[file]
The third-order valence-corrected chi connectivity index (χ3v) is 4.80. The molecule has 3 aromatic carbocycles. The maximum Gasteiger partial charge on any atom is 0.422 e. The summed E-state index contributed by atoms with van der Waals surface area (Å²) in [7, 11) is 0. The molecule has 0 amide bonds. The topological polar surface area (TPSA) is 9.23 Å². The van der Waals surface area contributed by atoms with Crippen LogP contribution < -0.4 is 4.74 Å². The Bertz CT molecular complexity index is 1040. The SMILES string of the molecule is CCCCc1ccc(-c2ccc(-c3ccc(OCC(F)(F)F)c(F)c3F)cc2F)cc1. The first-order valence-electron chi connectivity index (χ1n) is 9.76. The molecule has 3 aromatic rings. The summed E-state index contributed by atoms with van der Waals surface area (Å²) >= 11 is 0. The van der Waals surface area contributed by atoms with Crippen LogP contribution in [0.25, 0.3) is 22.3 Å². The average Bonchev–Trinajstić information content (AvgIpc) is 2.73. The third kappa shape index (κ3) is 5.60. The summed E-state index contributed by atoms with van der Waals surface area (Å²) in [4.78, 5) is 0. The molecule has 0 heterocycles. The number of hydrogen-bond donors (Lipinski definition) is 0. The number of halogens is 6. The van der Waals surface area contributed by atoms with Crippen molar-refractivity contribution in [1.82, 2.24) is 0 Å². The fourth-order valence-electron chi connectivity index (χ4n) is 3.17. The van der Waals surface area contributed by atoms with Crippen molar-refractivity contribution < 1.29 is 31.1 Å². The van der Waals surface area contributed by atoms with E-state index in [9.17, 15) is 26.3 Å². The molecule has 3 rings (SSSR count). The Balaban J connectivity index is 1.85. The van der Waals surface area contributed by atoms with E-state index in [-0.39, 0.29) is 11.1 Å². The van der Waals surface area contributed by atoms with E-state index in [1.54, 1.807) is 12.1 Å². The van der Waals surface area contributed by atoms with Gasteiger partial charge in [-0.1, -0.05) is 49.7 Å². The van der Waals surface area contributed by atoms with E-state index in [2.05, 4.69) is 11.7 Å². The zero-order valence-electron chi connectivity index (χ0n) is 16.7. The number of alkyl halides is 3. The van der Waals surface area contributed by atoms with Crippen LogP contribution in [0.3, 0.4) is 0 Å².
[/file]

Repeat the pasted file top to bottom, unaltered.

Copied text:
The third-order valence-corrected chi connectivity index (χ3v) is 4.80. The molecule has 3 aromatic carbocycles. The maximum Gasteiger partial charge on any atom is 0.422 e. The summed E-state index contributed by atoms with van der Waals surface area (Å²) in [7, 11) is 0. The molecule has 0 amide bonds. The topological polar surface area (TPSA) is 9.23 Å². The van der Waals surface area contributed by atoms with Crippen LogP contribution < -0.4 is 4.74 Å². The Bertz CT molecular complexity index is 1040. The SMILES string of the molecule is CCCCc1ccc(-c2ccc(-c3ccc(OCC(F)(F)F)c(F)c3F)cc2F)cc1. The first-order valence-electron chi connectivity index (χ1n) is 9.76. The molecule has 3 aromatic rings. The summed E-state index contributed by atoms with van der Waals surface area (Å²) >= 11 is 0. The van der Waals surface area contributed by atoms with Crippen LogP contribution in [0.25, 0.3) is 22.3 Å². The average Bonchev–Trinajstić information content (AvgIpc) is 2.73. The third kappa shape index (κ3) is 5.60. The summed E-state index contributed by atoms with van der Waals surface area (Å²) in [4.78, 5) is 0. The molecule has 0 heterocycles. The number of hydrogen-bond donors (Lipinski definition) is 0. The number of halogens is 6. The van der Waals surface area contributed by atoms with Crippen molar-refractivity contribution in [1.82, 2.24) is 0 Å². The fourth-order valence-electron chi connectivity index (χ4n) is 3.17. The van der Waals surface area contributed by atoms with Crippen molar-refractivity contribution < 1.29 is 31.1 Å². The van der Waals surface area contributed by atoms with E-state index in [9.17, 15) is 26.3 Å². The molecule has 3 rings (SSSR count). The Balaban J connectivity index is 1.85. The van der Waals surface area contributed by atoms with E-state index in [-0.39, 0.29) is 11.1 Å². The van der Waals surface area contributed by atoms with E-state index in [1.54, 1.807) is 12.1 Å². The van der Waals surface area contributed by atoms with Gasteiger partial charge in [-0.1, -0.05) is 49.7 Å². The van der Waals surface area contributed by atoms with E-state index in [2.05, 4.69) is 11.7 Å². The zero-order valence-electron chi connectivity index (χ0n) is 16.7. The number of alkyl halides is 3. The van der Waals surface area contributed by atoms with Crippen LogP contribution in [0.3, 0.4) is 0 Å².